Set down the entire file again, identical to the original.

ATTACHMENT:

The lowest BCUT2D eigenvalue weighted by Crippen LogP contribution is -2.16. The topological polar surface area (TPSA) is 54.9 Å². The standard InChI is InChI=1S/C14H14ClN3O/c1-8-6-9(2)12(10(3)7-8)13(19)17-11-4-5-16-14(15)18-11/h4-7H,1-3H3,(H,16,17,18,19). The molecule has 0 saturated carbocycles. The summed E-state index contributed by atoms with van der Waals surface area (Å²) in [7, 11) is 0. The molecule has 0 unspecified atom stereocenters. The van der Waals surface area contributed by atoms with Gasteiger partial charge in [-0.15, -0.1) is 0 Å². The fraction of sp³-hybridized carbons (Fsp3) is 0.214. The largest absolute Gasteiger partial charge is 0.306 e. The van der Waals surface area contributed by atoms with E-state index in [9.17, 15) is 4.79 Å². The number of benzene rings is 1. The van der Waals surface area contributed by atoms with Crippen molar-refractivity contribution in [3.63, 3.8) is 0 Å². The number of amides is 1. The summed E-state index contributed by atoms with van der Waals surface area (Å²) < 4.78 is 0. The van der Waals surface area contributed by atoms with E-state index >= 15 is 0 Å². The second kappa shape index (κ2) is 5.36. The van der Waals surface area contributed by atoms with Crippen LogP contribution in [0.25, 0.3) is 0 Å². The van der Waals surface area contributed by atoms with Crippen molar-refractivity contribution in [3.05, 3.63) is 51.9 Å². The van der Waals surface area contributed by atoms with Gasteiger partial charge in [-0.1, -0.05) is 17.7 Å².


The lowest BCUT2D eigenvalue weighted by Crippen LogP contribution is -2.16. The topological polar surface area (TPSA) is 54.9 Å². The standard InChI is InChI=1S/C14H14ClN3O/c1-8-6-9(2)12(10(3)7-8)13(19)17-11-4-5-16-14(15)18-11/h4-7H,1-3H3,(H,16,17,18,19). The molecule has 0 saturated carbocycles. The summed E-state index contributed by atoms with van der Waals surface area (Å²) in [7, 11) is 0. The molecule has 0 unspecified atom stereocenters. The van der Waals surface area contributed by atoms with Gasteiger partial charge in [-0.15, -0.1) is 0 Å². The fraction of sp³-hybridized carbons (Fsp3) is 0.214. The largest absolute Gasteiger partial charge is 0.306 e. The van der Waals surface area contributed by atoms with E-state index in [9.17, 15) is 4.79 Å². The number of benzene rings is 1. The van der Waals surface area contributed by atoms with Crippen molar-refractivity contribution in [3.63, 3.8) is 0 Å². The number of amides is 1. The summed E-state index contributed by atoms with van der Waals surface area (Å²) < 4.78 is 0. The van der Waals surface area contributed by atoms with E-state index >= 15 is 0 Å². The second kappa shape index (κ2) is 5.36. The van der Waals surface area contributed by atoms with Crippen LogP contribution in [0.25, 0.3) is 0 Å². The van der Waals surface area contributed by atoms with Crippen molar-refractivity contribution in [3.05, 3.63) is 51.9 Å². The van der Waals surface area contributed by atoms with Gasteiger partial charge in [-0.1, -0.05) is 17.7 Å².